• Beauty of De Kock

    The first time Sir Viv Richards batted as high as No3 in ODI cricket he came to the crease in only the second over.

    It was against England, in August 1976. West Indies were chasing 202 off 55 overs and they got there in 41. Richards, then 24 years old and playing in just his seventh ODI, struck an unbeaten 119 off 133 balls.

    He went on to become the quickest player to reach 1 000 ODI runs in history, from 21 innings. Only three batsmen have matched that over the years: Kevin Pietersen, Jonathan Trott (both England by way of South Africa) and, in August, Quinton de Kock.

    Richards, it must be said, also enjoyed a World Cup career in which he totalled 1 013 runs from 21 innings, which suggests that throughout his career he batted at the same swashbuckling pace. ‘He had an outrageously aggressive batting style,’ is the way ESPNcricinfo describes him. Richards, for the duration of his ODI career, had a strike rate of 90.20.

    Pietersen completed his England career with an ODI strike rate of 86.58 and Trott’s, who is unlikely to feature again for England, is 77.06. De Kock, the other member of that elite club of four, has a strike rate of 90.83 after his first 28 innings. If cricket is a game for the statisticians, his numbers tell a big story.

    Of course, let’s not get carried away with what the young South African – he only turns 22 a week before Christmas – has achieved so far, or contemplate the mouthwatering prospect of what lies ahead. Weight of expectation has buried countless enormous talents down the years, and it will continue to do so.

    Rather, let’s look at the beauty of De Kock. And that beauty is the rate at which he scores his runs. The stats bear that out.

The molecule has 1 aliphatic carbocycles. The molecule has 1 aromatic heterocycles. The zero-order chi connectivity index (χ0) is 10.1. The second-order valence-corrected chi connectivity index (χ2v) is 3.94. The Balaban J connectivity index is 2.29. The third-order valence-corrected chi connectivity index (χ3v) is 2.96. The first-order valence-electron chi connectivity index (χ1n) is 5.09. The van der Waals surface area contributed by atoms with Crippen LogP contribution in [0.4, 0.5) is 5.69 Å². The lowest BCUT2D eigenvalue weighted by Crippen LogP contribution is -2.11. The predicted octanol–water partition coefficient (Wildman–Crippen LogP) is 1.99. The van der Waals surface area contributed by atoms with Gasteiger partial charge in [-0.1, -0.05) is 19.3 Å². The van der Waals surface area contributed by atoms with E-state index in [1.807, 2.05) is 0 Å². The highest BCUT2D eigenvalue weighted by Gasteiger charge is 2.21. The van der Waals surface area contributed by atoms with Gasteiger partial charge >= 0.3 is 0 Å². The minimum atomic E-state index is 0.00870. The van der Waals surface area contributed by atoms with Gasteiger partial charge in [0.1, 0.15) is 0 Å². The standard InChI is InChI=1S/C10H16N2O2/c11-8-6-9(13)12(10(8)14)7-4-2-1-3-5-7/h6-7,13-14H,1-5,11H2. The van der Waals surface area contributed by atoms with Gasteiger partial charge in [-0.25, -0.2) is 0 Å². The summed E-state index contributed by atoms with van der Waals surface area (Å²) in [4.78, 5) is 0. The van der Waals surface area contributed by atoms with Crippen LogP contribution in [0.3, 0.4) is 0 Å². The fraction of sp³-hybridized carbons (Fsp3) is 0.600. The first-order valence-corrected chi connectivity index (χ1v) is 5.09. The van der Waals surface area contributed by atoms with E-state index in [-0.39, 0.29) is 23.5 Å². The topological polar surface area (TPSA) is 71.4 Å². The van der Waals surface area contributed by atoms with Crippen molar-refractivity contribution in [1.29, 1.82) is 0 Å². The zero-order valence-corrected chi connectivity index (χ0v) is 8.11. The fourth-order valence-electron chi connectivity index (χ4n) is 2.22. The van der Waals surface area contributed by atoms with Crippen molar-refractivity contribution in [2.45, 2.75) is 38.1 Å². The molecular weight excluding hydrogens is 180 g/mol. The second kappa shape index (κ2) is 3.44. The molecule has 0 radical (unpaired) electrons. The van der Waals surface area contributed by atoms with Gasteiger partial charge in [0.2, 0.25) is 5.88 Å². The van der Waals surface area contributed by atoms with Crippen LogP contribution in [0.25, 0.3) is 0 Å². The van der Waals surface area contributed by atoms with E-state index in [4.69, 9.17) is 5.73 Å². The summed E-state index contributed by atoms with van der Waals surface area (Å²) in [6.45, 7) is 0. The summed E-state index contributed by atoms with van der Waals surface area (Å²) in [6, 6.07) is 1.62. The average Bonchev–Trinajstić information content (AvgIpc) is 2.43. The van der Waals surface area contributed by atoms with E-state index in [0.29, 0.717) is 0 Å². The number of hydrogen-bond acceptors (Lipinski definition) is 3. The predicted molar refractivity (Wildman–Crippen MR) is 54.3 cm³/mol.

The way the game has evolved suits De Kock’s aggression, good eye and crisp striking of the new, hard ball, as do the fielding restrictions. He’s a former baseballer who gives the ball a thump. However, that he scores the runs as quickly as he does – and the sheer volume of them – takes the pressure off the rest of the team.

    If De Kock falls early, there’s no real worry. The No 3 (currently Faf du Plessis) can come in – like Richards did against England in 1976 – and build an innings and allow the likes of AB de Villiers, JP Duminy and David Miller to arrive later and smash things around.

    But if De Kock spends time at the crease, he is going to score runs. It’s a win-win situation for South Africa. He’s also not the type of player Jacques Kallis was, especially in that great batsman’s earlier days. Kallis would use up plenty of deliveries in the formative stages of his innings’ and then accelerate to close up the margin of balls faced and runs scored. The problem came when Kallis was out for 20 and he’d taken 40 balls to get there. If De Kock falls for 20, the likelihood is that he would have spent only 20 or 25 balls reaching that total. The batsman following him is never under pressure to accelerate from ball one.

    In many ways De Kock can perform the same role Adam Gilchrist did for Australia – a gifted wicketkeeper-batsman who can change the course of an ODI innings in a few overs. And we all know that Australia didn’t do too badly when Gilchrist was around, winning three World Cups with him in the team. Which is why, with De Kock in the picture, the horizon looks so bright for South Africa.

    This column appears in the current issue of SA Cricket magazine, on sale now.

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    Gary Lemke